This page contains a single entry from the blog posted on February 28, 2011 9:43 AM. The previous post in this blog was Guys after my own heart. The next post in this blog is Move it on over. Many more can be found on the main index page or by looking through the archives.

E-mail, Feeds, 'n' Stuff

Monday, February 28, 2011

Move 'em? Or lay 'em off?

A flap is being raised about whether to consolidate the offices in which the 88 employees of the chancellor of the Oregon university system work. There are currently three sets of offices for these folks, in Eugene, Corvallis, and Portland. We recently blogged about the chancellor's hefty salary, to go along with the use of two nice houses paid for by the public; now there's some talk in the Legislature of settling him and his staff in Portland.

A more fundamental question is whether that office really needs 89 people. It's a block of bureaucracy over the individual universities, which already have multiple layers of administrators. Rather than move the 89 people around, we'd rather see somebody take a look at laying off half of them or more. What do these people do all day? As one of our readers conjectured, there must be "a lot of chancelling involved."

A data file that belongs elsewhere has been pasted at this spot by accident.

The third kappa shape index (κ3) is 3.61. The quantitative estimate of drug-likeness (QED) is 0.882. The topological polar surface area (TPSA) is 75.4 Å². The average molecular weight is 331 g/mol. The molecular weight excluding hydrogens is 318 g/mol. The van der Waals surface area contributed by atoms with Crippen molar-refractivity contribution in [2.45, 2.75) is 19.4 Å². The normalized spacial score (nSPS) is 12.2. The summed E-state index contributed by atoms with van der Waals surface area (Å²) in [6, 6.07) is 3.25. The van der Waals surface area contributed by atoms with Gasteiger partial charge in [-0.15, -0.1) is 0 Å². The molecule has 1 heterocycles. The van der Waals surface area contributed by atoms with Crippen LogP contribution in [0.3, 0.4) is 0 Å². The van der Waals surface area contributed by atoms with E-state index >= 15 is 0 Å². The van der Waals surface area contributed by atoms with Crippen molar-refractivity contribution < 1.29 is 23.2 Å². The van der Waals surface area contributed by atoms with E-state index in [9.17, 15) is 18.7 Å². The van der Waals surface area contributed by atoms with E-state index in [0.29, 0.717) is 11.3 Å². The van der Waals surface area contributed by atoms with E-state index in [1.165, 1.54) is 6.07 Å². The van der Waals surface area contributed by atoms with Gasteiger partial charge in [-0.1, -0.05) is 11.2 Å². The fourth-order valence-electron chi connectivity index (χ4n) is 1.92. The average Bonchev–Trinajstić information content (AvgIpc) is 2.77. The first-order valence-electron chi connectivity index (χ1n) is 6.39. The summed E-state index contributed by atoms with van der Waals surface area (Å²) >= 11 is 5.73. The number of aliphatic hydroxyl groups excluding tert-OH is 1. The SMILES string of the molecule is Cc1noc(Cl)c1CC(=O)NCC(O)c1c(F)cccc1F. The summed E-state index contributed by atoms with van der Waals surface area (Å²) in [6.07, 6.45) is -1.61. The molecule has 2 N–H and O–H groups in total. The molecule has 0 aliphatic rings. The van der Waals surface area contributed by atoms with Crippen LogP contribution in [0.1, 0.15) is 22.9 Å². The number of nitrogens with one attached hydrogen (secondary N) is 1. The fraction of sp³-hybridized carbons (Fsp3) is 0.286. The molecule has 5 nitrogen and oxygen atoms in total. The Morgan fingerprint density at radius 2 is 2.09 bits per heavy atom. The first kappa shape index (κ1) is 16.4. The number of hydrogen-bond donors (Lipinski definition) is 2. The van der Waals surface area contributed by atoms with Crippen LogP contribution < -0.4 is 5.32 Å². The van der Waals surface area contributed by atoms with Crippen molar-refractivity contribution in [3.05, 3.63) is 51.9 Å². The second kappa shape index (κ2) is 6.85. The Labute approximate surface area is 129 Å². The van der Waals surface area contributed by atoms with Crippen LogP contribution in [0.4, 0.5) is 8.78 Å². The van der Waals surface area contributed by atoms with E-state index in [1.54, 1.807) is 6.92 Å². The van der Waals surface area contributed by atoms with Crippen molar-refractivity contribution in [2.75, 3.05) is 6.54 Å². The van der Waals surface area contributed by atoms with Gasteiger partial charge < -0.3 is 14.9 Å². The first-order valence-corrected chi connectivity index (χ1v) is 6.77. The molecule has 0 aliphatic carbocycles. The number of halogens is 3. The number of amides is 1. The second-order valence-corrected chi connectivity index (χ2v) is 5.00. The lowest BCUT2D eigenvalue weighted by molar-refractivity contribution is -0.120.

Comments (10)

Why Portland? The largest Universities are in Corvallis and Eugene.

One would think it would be more "green" and "sustainable" for the Chancellor's staff to live and work closer to where they are needed - thus, one of those two cities. If they need to get to Portland they can use one of the two state-subsidized Amtrak Cascades trains to get to Portland in the morning and return home in the evening (currently one cannot leave Portland and go to Eugene and back in the same day, it would require an overnight stay in Eugene). Both are geographically more central to the state's University system, and is also very close to Western Oregon University and the OSU Hatfield Marine Science Center.

Why Portland???? About the only benefit to Portland is having airline service to Medford to get to Southern Oregon University in Ashland.